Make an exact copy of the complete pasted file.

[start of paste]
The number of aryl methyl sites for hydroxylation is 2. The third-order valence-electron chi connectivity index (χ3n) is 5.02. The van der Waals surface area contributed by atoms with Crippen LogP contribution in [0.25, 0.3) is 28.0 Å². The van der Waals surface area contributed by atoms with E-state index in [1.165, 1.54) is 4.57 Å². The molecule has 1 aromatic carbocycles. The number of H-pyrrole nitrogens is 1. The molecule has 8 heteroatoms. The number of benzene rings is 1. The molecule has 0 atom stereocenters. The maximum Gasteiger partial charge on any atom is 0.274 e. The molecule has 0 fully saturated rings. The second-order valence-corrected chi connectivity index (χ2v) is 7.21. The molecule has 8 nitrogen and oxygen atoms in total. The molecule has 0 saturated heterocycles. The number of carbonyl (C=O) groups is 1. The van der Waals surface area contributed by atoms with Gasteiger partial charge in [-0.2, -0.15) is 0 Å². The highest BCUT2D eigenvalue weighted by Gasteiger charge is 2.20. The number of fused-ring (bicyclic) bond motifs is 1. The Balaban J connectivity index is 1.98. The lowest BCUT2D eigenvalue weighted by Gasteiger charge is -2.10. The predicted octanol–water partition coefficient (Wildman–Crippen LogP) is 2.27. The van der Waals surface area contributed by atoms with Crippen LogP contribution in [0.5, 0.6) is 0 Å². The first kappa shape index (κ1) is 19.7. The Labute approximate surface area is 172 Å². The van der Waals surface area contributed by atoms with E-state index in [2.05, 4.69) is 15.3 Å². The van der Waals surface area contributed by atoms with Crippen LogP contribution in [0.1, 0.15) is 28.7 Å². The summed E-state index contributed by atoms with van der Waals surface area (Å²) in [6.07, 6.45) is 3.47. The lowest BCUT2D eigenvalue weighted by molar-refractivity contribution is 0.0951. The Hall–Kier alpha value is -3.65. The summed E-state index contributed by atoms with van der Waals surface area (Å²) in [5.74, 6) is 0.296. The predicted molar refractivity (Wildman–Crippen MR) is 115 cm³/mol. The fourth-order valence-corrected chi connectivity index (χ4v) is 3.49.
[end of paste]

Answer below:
The number of aryl methyl sites for hydroxylation is 2. The third-order valence-electron chi connectivity index (χ3n) is 5.02. The van der Waals surface area contributed by atoms with Crippen LogP contribution in [0.25, 0.3) is 28.0 Å². The van der Waals surface area contributed by atoms with E-state index in [1.165, 1.54) is 4.57 Å². The molecule has 1 aromatic carbocycles. The number of H-pyrrole nitrogens is 1. The molecule has 8 heteroatoms. The number of benzene rings is 1. The molecule has 0 atom stereocenters. The maximum Gasteiger partial charge on any atom is 0.274 e. The molecule has 0 fully saturated rings. The second-order valence-corrected chi connectivity index (χ2v) is 7.21. The molecule has 8 nitrogen and oxygen atoms in total. The molecule has 0 saturated heterocycles. The number of carbonyl (C=O) groups is 1. The van der Waals surface area contributed by atoms with Gasteiger partial charge in [-0.2, -0.15) is 0 Å². The highest BCUT2D eigenvalue weighted by Gasteiger charge is 2.20. The number of fused-ring (bicyclic) bond motifs is 1. The Balaban J connectivity index is 1.98. The lowest BCUT2D eigenvalue weighted by Gasteiger charge is -2.10. The predicted octanol–water partition coefficient (Wildman–Crippen LogP) is 2.27. The van der Waals surface area contributed by atoms with Crippen LogP contribution in [0.5, 0.6) is 0 Å². The first kappa shape index (κ1) is 19.7. The Labute approximate surface area is 172 Å². The van der Waals surface area contributed by atoms with E-state index in [2.05, 4.69) is 15.3 Å². The van der Waals surface area contributed by atoms with Crippen LogP contribution in [0.1, 0.15) is 28.7 Å². The summed E-state index contributed by atoms with van der Waals surface area (Å²) in [6.07, 6.45) is 3.47. The lowest BCUT2D eigenvalue weighted by molar-refractivity contribution is 0.0951. The Hall–Kier alpha value is -3.65. The summed E-state index contributed by atoms with van der Waals surface area (Å²) in [5.74, 6) is 0.296. The predicted molar refractivity (Wildman–Crippen MR) is 115 cm³/mol. The fourth-order valence-corrected chi connectivity index (χ4v) is 3.49.